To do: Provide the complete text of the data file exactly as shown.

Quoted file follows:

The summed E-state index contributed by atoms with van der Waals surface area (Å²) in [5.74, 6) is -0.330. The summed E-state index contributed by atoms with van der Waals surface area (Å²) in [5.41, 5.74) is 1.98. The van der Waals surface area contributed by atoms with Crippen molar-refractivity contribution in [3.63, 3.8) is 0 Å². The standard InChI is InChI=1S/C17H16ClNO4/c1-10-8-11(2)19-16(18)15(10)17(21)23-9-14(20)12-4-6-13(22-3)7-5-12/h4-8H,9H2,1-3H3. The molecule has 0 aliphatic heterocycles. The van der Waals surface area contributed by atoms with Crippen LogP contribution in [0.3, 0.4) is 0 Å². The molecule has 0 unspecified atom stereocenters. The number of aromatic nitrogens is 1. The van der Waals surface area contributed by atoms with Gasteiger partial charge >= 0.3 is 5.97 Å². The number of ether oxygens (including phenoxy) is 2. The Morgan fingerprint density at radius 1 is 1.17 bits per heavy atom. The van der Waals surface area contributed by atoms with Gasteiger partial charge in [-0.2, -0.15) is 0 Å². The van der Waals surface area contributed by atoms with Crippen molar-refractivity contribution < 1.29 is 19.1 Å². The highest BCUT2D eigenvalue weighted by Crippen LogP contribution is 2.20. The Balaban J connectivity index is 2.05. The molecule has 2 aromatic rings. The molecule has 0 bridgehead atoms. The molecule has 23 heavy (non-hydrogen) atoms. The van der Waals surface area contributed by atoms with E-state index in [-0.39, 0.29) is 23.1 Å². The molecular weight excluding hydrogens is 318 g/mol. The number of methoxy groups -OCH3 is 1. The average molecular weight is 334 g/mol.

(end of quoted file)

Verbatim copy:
The summed E-state index contributed by atoms with van der Waals surface area (Å²) in [5.74, 6) is -0.330. The summed E-state index contributed by atoms with van der Waals surface area (Å²) in [5.41, 5.74) is 1.98. The van der Waals surface area contributed by atoms with Crippen molar-refractivity contribution in [3.63, 3.8) is 0 Å². The standard InChI is InChI=1S/C17H16ClNO4/c1-10-8-11(2)19-16(18)15(10)17(21)23-9-14(20)12-4-6-13(22-3)7-5-12/h4-8H,9H2,1-3H3. The molecule has 0 aliphatic heterocycles. The van der Waals surface area contributed by atoms with Crippen LogP contribution in [0.3, 0.4) is 0 Å². The molecule has 0 unspecified atom stereocenters. The number of aromatic nitrogens is 1. The van der Waals surface area contributed by atoms with Gasteiger partial charge >= 0.3 is 5.97 Å². The number of ether oxygens (including phenoxy) is 2. The Morgan fingerprint density at radius 1 is 1.17 bits per heavy atom. The van der Waals surface area contributed by atoms with Gasteiger partial charge in [-0.2, -0.15) is 0 Å². The van der Waals surface area contributed by atoms with Crippen molar-refractivity contribution < 1.29 is 19.1 Å². The highest BCUT2D eigenvalue weighted by Crippen LogP contribution is 2.20. The Balaban J connectivity index is 2.05. The molecule has 2 aromatic rings. The molecule has 0 bridgehead atoms. The molecule has 23 heavy (non-hydrogen) atoms. The van der Waals surface area contributed by atoms with E-state index in [-0.39, 0.29) is 23.1 Å². The molecular weight excluding hydrogens is 318 g/mol. The number of methoxy groups -OCH3 is 1. The average molecular weight is 334 g/mol.